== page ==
Reading the "Funnies"
In the 1920s and 1930s on the corner of Main Street and Madison Street - just four blocks from our house - was Kolander's Drug Store. Every Sunday morning Dad would give me a dime, and I would run down there, crossing Second, First, and Ashley Streets, to buy the Detroit Free Press Sunday paper. Then I would run home and lie on the living room floor and read the comic section: Dick Tracy, Little Orphan Annie, Buck Rogers in the 25th Century, Gasoline Alley (with Skeezix and Uncle Walt), Bringing Up Father (with Maggie and Jiggs), Felix the Cat, Casper Milquetoast, Andy Gump.
© Jim Bob Stephenson 2008
Then I would go across Third and down two houses on Madison to where Mr. and Mrs. Maulbetch lived - just on the other side of Dorothy Sell, who lived on the corner across from us. My purpose was to read the comics in their paper: The Detroit News.
Often Dorothy Sell, who was a year older than I, would join me. She loved to torture me.
One Sunday, she joined me in my literary quest for high adventure. As we sat on the floor of the Maulbetch's living room, she kept putting her hand over what I was trying to read. I pushed her hands away about half a dozen times, and she got mad at me and slapped me. I reacted instantly and landed a flat slap on what Inny May used to call "up side o' de haid."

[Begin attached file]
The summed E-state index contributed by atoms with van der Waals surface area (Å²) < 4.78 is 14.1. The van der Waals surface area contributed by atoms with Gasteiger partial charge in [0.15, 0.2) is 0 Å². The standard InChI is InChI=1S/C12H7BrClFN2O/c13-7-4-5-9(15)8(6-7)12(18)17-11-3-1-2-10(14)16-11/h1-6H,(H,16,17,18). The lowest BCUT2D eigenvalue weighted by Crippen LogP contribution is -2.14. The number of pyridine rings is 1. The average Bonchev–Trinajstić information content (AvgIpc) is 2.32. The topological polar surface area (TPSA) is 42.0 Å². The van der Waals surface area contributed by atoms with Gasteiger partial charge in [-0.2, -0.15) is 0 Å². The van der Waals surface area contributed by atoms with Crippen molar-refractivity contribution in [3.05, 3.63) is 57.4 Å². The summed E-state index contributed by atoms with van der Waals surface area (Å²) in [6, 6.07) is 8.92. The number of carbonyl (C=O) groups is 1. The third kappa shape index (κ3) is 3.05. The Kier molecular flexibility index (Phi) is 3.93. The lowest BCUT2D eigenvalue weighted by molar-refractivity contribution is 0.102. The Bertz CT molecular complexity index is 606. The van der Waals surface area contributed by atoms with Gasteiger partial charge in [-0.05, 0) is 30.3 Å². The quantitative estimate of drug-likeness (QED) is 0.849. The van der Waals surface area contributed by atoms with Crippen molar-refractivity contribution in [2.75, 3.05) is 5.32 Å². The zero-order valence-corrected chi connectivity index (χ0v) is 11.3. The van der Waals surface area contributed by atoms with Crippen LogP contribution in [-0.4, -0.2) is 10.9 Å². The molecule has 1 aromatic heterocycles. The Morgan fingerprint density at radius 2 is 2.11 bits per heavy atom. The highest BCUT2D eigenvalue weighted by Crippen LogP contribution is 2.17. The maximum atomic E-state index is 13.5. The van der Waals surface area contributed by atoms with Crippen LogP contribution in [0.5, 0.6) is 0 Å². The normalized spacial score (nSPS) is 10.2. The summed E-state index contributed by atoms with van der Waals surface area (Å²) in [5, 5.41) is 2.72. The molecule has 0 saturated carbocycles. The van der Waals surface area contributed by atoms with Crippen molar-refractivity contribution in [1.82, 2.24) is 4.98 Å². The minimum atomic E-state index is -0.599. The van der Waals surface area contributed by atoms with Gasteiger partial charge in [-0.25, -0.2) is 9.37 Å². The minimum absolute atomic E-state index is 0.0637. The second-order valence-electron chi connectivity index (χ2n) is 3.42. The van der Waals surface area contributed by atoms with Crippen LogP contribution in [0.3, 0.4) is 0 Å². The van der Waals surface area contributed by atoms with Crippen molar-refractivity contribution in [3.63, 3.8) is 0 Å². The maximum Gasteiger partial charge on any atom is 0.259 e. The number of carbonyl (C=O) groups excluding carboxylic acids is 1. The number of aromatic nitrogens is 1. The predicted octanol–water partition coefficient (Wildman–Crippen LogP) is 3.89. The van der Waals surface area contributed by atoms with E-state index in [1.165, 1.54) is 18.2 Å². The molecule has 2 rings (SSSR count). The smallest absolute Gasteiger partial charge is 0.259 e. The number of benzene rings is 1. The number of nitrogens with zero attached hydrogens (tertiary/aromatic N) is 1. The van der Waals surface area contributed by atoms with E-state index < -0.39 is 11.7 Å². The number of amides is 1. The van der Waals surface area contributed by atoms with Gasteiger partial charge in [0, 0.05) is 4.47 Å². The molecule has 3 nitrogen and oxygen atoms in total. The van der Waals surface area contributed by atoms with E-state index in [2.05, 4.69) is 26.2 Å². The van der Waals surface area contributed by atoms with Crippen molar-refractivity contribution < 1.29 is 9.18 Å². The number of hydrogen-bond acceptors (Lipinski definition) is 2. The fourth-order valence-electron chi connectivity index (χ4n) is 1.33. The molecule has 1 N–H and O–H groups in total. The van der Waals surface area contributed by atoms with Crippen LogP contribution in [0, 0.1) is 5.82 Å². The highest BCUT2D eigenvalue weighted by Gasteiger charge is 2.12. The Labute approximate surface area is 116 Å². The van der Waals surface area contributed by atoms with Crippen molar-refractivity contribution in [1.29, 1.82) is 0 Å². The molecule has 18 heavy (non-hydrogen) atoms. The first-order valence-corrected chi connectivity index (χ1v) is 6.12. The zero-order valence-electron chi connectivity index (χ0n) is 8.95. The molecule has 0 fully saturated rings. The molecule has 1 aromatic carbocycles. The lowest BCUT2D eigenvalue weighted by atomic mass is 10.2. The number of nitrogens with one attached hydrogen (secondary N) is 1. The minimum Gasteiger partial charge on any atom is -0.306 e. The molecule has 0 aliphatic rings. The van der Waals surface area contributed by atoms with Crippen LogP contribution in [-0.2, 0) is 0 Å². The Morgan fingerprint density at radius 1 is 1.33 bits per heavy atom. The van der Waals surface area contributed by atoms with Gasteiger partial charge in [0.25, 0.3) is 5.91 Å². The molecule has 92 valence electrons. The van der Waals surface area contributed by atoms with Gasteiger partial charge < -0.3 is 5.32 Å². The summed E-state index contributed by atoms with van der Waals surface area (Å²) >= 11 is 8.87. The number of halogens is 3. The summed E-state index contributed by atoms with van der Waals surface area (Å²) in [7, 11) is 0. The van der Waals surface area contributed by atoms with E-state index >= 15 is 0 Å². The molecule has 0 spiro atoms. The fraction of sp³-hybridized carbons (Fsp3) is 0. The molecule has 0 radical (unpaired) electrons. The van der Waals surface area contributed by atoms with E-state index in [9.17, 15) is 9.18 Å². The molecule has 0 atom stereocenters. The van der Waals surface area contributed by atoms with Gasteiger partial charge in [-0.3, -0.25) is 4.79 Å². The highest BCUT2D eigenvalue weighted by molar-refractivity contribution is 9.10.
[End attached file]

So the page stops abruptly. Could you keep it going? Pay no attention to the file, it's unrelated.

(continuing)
At that precise second, Mr. Maulbetch came in to see what the noise was about. "JIM BOB!" he yelled, "Don't hit a girl!"
I was speechless with indignation and tried to tell him how she had brought it on herself and...
"Go home! Right now!"
My eyes were filling with tears at the injustices of life. I lurched to the front door and started out. Always one to have the last word, I turned back and shouted at him, "You old hot potato crook!" and slammed the door.
I ran home and told mom about it, and when I got to my punch line she burst out laughing. She felt I should be admonished for calling Mr. Maulbetch such a foul name. "You must not call Mr. Maulbetch a..." and here she was laughing so hard she could hardly say, "a hot...potato...crook!"
Then she covered her face with her apron and kept on shrieking with laughter. Mom's laugh was always infectious, and in a moment through my tears I was laughing along with her at the absurdity of it all.
I never ever went back to the Maulbetch's to read The Detroit News, but rather switched my allegiance to Mrs. Schlimmer, who lived down the hill on the other side of Third Street. It paid off, too, because she almost always told me how much she enjoyed having me drop in - and frequently gave me a Clark bar to eat while I read the "funnies."
Thus continueth my education.
Composed 3 November 2008; Transcribed by Lucky
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